"I'd been in social work and education for about 10 years when a lot of people who had been very influential in my career started dying," says Jack Black from the office of Glasgow-based MindStore, nerve-centre of his Personal Development empire. "One died of a heart attack, one from cancer, another from a stroke. It made me look at that professional level and notice what a mess people were in, how there was all this long-term illness and relationship break-ups. I decided it wasn't really a place I wanted to go".
Black decided he'd rather go skiing, setting up his own package company and working a 70- to 80-hour week until he "collapsed in a hairdresser's". This second epiphany, which took place 10 years ago, was a turning point for the businessman, who realised he "was going the same way" as his late predecessors. His reaction was to get involved in American personal development and stress-management. "That was the only kind around then," explains Black, who has since filled the gap in the British market with his own company.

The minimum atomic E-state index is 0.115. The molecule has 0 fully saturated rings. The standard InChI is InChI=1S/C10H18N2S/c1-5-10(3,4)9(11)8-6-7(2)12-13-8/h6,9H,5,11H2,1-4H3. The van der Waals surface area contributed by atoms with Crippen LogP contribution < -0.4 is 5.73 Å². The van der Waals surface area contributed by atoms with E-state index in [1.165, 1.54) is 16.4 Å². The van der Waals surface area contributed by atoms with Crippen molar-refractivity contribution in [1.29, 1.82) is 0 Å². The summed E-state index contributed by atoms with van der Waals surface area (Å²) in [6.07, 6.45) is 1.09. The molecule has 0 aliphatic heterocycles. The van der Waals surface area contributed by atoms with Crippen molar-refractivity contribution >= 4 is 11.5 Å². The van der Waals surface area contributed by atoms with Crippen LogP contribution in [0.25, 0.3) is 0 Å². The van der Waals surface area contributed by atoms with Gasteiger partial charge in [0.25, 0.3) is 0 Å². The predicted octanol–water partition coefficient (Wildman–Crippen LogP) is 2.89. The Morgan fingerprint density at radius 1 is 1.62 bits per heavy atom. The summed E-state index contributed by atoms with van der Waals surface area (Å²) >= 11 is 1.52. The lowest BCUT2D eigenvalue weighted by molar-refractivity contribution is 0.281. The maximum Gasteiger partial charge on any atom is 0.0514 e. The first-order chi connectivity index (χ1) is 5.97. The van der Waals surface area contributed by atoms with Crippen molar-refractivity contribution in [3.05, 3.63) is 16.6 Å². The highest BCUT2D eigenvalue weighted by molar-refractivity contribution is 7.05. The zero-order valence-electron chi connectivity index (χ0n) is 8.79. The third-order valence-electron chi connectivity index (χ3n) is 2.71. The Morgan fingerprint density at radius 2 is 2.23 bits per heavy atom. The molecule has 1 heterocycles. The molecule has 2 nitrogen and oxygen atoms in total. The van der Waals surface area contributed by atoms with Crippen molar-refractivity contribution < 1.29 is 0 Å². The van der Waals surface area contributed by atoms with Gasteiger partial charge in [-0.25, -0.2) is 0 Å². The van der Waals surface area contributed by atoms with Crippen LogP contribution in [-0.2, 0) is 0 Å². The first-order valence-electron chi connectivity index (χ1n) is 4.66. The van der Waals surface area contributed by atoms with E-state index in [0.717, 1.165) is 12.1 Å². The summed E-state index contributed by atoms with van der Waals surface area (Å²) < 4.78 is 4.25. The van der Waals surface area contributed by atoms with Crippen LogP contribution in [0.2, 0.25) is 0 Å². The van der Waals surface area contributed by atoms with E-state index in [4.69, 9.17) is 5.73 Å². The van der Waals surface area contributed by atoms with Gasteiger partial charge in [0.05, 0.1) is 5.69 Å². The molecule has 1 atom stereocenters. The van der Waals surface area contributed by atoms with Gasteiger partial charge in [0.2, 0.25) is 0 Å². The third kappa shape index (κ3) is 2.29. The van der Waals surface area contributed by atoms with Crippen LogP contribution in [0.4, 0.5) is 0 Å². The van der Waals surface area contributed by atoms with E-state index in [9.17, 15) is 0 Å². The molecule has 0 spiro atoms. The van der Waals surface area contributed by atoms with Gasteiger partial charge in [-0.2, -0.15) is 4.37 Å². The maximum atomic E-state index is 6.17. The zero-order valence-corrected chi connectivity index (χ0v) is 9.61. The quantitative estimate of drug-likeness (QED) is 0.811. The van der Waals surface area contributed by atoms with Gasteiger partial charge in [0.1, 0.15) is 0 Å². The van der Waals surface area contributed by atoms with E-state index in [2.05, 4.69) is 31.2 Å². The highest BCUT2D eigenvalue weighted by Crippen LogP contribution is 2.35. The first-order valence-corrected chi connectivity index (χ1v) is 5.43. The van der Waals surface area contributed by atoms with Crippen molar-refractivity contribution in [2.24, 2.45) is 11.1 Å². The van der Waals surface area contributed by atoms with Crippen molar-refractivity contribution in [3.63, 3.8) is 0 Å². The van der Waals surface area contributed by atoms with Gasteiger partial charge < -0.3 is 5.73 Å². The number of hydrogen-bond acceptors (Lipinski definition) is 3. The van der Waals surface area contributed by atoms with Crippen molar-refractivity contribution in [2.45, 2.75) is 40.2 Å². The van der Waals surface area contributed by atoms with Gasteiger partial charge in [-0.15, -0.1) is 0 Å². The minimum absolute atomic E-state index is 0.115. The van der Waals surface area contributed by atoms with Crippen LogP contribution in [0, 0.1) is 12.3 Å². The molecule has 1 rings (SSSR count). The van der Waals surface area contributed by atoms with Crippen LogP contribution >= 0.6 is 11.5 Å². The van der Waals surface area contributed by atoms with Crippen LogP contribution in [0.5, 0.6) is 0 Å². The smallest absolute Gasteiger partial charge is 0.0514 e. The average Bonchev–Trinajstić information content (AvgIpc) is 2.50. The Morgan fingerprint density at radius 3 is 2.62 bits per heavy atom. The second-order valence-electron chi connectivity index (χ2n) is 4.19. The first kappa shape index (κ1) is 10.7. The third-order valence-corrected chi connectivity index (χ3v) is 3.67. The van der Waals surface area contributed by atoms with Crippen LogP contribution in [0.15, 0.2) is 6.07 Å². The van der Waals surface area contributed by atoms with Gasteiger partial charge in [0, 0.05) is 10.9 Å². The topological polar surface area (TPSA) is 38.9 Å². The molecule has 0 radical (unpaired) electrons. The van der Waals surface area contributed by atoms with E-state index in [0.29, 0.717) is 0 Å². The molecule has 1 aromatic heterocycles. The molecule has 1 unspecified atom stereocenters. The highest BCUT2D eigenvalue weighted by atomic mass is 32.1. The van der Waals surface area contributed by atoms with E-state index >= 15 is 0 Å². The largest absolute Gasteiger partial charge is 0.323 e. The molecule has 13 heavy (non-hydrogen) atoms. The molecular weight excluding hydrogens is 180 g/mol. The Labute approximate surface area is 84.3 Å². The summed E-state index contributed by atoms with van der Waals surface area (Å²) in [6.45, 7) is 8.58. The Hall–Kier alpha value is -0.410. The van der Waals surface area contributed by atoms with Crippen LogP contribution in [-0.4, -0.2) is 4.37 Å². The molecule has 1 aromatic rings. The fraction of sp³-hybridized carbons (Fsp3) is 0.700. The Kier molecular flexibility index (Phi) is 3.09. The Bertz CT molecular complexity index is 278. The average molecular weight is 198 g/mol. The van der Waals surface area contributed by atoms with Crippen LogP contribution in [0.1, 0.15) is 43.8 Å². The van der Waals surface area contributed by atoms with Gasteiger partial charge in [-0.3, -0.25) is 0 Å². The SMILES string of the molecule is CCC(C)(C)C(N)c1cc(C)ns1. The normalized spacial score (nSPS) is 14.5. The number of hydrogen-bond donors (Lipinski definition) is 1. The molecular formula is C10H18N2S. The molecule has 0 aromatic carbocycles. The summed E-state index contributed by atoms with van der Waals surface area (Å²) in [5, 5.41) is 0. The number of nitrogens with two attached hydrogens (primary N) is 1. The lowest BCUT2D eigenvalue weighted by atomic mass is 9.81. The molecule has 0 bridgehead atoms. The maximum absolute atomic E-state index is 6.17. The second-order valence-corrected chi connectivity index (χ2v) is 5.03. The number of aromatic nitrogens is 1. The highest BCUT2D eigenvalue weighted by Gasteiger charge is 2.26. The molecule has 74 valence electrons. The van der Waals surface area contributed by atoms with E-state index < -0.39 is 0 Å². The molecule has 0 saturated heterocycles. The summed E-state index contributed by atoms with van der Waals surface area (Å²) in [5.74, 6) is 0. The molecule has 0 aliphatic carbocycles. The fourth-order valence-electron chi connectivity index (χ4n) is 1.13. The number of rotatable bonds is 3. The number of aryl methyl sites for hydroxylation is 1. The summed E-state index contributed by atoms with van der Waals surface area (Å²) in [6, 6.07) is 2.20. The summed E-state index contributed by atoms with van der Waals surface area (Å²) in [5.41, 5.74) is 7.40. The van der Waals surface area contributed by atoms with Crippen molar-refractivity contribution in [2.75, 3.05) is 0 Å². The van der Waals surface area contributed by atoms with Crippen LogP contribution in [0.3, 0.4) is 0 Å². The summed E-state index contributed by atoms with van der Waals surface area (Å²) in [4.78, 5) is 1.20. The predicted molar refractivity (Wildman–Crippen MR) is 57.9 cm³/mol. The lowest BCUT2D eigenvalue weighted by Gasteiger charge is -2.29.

Cited among the 20 most influential Scots in a recent round-up by The Scotsman, Black is living proof of the success of his own personal development plan. The stress-meister attributes its success to "the fact it is grounded in the British experience" and Black is quick to decry the "offensive way in which some American personal development companies put a trademark on common sense".
Black's predictable tip for strung-out underachievers is to think positively. "There's no way you can survive in today's world being negative, no-one wants to work with negative people," he insists. Perhaps the best idea is to learn self-esteem young. The children's division of MindStore has just returned from Singapore where they wowed a 2,000-strong Conference in World Thinking. Somehow the idea of super-confident accelerated-learners is slightly chilling, but tomorrow no doubt belongs to them. Liese Spencer
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